UK issues equivalence decisions and sets out green finance measuresIn his financial services statement UK chancellor Rishi Sunak laid the way for mandatory climate-related reporting for large companies by 2025.
As Brexit talks continue in London between UK and EU negotiating teams, the UK government unilaterally issued Monday a set of equivalence decisions across several financial services areas for firms from EU and European Economic Area (EEA) states. The decisions come into effect on 1 January 2021.
Making the announcement to MPs in the UK Parliament's House of Commons, Chancellor of the Exchequer Rishi Sunak also set out finance initiatives for greening the economy.
In his statement, Sunak said, "In the absence of clarity from the EU, we're acting unilaterally [on equivalence] to provide certainty to firms both here and in Europe."
While the UK has set out its approach, it remains to be seen what the EU's position will be.
The government also published guidance on a detailed framework for its general approach to equivalence.
The Financial Conduct Authority (FCA) explained that equivalence "consists of a determination that the regulatory or supervisory regime of another jurisdiction is recognised as being equivalent to the corresponding UK regime". It allows UK authorities to rely on firms' compliance with equivalent rules or supervision in that jurisdiction. The FCA set out what the decisions mean for firms.
Equivalence is one of the UK's key mechanisms for managing cross-border financial services activity with the EU and beyond. It has become an important issue for UK financial services firms — without the recognition of the UK's access rights to Europe's market, UK regulators would have to make agreements with Europe on a state-by-state basis.
Citing partnership building with Switzerland, India, and Japan, Sunak said the UK was building "new, deeper financial services relationships with countries outside the European Union".
Mandatory climate reporting by 2025
Sunak also set out in his statement to MPs how the government intends "to mandate climate disclosures by large companies and financial institutions across our economy, by 2025".
He said that upcoming rules and regulation would "capture a significant portion of the economy", including listed commercial companies, UK-registered large private companies, banks, building societies, insurance companies, UK-authorised asset managers, life insurers, FCA-regulated pension schemes, and occupational pension schemes.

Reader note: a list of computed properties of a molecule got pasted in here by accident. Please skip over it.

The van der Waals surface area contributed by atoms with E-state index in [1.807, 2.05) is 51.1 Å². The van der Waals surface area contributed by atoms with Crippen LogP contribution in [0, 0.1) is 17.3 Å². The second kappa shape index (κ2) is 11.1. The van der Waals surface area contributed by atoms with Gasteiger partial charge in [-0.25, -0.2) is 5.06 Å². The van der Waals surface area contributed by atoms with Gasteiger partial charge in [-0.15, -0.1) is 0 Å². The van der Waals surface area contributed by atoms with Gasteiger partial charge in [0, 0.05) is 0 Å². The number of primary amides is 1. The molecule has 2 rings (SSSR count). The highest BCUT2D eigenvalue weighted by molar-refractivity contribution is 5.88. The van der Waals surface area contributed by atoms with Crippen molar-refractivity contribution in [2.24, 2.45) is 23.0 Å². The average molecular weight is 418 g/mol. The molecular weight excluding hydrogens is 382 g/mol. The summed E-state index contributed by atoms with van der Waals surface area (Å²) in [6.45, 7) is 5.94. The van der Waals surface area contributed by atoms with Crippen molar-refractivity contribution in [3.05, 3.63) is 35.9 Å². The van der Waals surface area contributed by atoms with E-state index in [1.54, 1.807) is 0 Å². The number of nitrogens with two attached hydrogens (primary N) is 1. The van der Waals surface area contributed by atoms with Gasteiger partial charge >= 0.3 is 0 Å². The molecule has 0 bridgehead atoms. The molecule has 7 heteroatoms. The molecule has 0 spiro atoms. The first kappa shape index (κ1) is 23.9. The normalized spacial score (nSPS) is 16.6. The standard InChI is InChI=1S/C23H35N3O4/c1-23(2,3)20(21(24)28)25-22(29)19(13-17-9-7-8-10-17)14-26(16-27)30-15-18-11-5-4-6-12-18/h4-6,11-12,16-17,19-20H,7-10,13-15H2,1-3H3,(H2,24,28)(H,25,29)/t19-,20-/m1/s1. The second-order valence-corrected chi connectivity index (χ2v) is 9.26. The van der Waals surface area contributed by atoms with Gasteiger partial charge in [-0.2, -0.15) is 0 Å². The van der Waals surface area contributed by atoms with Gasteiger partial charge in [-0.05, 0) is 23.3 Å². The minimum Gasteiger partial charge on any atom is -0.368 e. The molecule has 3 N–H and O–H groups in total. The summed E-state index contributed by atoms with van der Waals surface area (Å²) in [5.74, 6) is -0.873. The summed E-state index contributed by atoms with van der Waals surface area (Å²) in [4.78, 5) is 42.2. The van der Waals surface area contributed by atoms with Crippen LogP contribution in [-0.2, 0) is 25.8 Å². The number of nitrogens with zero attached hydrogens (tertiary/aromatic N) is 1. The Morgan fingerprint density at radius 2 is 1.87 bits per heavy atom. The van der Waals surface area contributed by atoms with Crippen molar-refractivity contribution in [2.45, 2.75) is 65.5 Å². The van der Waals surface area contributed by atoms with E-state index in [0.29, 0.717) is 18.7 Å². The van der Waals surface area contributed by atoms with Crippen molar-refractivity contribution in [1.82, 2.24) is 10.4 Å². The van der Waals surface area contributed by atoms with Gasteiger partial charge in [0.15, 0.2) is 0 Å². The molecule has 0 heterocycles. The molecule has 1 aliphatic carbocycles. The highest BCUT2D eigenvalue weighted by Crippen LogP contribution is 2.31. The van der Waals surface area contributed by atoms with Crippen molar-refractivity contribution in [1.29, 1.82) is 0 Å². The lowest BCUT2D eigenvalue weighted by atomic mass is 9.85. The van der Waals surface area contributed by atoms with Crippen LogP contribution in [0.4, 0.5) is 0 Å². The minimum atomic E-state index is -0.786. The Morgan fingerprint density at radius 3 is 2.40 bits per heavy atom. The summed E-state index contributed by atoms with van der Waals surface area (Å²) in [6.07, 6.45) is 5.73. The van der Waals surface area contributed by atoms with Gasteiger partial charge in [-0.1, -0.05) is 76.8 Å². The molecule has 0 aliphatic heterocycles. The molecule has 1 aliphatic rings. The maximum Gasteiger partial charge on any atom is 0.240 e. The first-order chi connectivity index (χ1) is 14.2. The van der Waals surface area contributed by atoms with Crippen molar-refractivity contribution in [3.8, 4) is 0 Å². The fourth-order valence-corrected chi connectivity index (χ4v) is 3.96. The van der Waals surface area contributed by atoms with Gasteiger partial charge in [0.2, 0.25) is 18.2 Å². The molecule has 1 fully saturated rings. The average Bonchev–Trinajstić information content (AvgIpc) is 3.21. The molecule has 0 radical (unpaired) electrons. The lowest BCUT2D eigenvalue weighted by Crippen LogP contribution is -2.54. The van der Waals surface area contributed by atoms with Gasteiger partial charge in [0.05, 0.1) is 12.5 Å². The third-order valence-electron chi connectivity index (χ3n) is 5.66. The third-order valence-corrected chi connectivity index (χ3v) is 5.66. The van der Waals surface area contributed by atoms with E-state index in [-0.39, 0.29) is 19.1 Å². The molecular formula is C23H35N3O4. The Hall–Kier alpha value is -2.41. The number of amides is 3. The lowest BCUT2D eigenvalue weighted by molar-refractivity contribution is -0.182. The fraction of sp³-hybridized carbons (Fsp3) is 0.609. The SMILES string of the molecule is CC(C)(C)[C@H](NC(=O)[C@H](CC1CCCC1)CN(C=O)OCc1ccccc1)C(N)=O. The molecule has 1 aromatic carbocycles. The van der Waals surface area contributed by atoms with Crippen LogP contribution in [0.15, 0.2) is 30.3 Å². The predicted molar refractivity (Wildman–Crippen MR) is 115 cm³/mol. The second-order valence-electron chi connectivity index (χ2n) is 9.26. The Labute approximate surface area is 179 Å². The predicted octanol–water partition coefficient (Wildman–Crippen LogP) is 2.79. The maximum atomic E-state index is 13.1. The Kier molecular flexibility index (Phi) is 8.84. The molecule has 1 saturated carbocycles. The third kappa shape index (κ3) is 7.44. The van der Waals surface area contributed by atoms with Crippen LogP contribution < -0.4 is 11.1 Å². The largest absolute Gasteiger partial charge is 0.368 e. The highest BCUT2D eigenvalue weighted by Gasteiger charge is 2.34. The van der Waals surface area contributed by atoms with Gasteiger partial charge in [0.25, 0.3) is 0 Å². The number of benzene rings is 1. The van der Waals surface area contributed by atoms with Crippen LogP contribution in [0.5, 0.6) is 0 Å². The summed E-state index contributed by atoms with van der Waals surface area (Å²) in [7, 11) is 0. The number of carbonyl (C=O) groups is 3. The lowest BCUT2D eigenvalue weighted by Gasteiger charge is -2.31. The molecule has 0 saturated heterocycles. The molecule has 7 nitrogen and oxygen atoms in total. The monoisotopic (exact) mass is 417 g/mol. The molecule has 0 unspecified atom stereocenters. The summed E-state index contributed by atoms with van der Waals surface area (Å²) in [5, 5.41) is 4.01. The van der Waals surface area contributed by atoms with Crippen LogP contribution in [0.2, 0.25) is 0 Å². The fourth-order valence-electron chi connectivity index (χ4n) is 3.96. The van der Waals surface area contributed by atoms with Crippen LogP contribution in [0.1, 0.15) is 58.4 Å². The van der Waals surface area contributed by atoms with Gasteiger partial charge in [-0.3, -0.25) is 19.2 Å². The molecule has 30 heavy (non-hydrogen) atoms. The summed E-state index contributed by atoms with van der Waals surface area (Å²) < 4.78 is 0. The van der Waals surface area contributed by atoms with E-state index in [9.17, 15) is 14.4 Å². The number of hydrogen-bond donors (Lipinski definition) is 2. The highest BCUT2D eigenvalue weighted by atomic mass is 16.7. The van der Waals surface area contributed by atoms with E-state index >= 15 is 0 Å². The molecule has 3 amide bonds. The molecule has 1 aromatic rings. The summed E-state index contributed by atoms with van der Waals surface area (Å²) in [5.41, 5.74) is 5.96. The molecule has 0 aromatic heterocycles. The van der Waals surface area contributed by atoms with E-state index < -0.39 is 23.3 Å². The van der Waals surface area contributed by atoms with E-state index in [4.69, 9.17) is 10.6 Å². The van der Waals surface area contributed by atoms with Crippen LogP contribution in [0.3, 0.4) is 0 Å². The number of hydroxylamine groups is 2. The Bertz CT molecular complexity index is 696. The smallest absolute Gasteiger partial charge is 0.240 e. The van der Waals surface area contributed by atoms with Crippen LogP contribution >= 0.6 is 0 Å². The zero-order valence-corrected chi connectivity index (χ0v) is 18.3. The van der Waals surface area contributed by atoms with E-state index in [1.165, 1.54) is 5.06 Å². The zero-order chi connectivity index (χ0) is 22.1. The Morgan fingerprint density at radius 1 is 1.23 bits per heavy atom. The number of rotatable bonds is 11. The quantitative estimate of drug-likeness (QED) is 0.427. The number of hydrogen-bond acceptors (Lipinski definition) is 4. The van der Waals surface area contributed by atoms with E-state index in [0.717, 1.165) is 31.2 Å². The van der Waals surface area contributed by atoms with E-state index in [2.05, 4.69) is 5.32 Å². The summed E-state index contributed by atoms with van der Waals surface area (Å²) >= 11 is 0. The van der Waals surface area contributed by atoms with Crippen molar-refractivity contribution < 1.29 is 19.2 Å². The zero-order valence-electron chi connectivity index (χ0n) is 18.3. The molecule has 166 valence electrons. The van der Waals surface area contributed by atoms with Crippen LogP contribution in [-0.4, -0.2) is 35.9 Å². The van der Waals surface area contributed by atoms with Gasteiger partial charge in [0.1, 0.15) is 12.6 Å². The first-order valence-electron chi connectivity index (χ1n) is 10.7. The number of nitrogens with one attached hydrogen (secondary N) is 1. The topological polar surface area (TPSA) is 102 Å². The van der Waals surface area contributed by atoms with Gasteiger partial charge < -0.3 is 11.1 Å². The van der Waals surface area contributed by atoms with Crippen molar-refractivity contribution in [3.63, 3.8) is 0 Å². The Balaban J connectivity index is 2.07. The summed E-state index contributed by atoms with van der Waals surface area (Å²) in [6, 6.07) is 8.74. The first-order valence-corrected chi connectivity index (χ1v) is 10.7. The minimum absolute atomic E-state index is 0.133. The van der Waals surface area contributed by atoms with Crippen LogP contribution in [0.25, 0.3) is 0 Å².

Martin Farrar, associate technical director–Management Accounting at the Association of International Certified Professional Accountants, welcomed the chancellor's mandatory requirement for large companies but said the 2025 timescale was disappointing. He said: "Time is of the essence if the world is to meet the UN's 2030 Sustainable Development Goals."
Farrar added: "It is also important to realise that investors and customers are demanding organisations step up their sustainability systems thinking and business reporting now.
"Organisations cannot wait. They should start now to understand the risks and opportunities and begin reporting the impact of climate risks, rather than wait to 2025.
"Accountants cannot wait either, as [they] have a vital role to play in achieving comprehensive climate risk reporting."
Michael Bloomberg, chair of the Task Force on Climate-Related Financial Disclosures and a previous New York City mayor, commended the UK for its leadership in this area in a tweet saying, "Clearer data will help us build greener economies."
In order for the UK to meet its 2050 net zero carbon target and other environmental objectives, the government plans to issue its first sovereign green bond in 2021 "subject to market conditions", Sunak also announced.
Further issuances could follow "to meet growing investor demand for these instruments", he said.
"To encourage UK pension funds to direct more of their half a trillion pounds of capital towards our economic recovery" he also made a commitment that the UK's first long-term asset fund be set up within a year.
Sunak also announced:
- A consultation on ensuring high standards of regulation for forms of privately issued currencies known as stablecoins.
- A task force to review UK listing requirements to encourage tech companies to list in London.
- That the Treasury and the Bank of England are "considering further if central banks can issue their own digital currencies, as a complement to cash".
Charlotte Crosswell, CEO of Innovate Finance, the industry body representing the global fintech community in the UK, said in a press statement: "The coronavirus pandemic is a stark reminder that the financial service sector cannot be complacent about the speed of digital adoption."
She added that she looked forward in the coming months to the independent strategic review of UK fintech, led by the chairman of payments company Network International and former Worldpay CEO Ron Kalifa, which was announced in July.
— Oliver Rowe (Oliver.Rowe@aicpa-cima.com) is an FM magazine senior editor.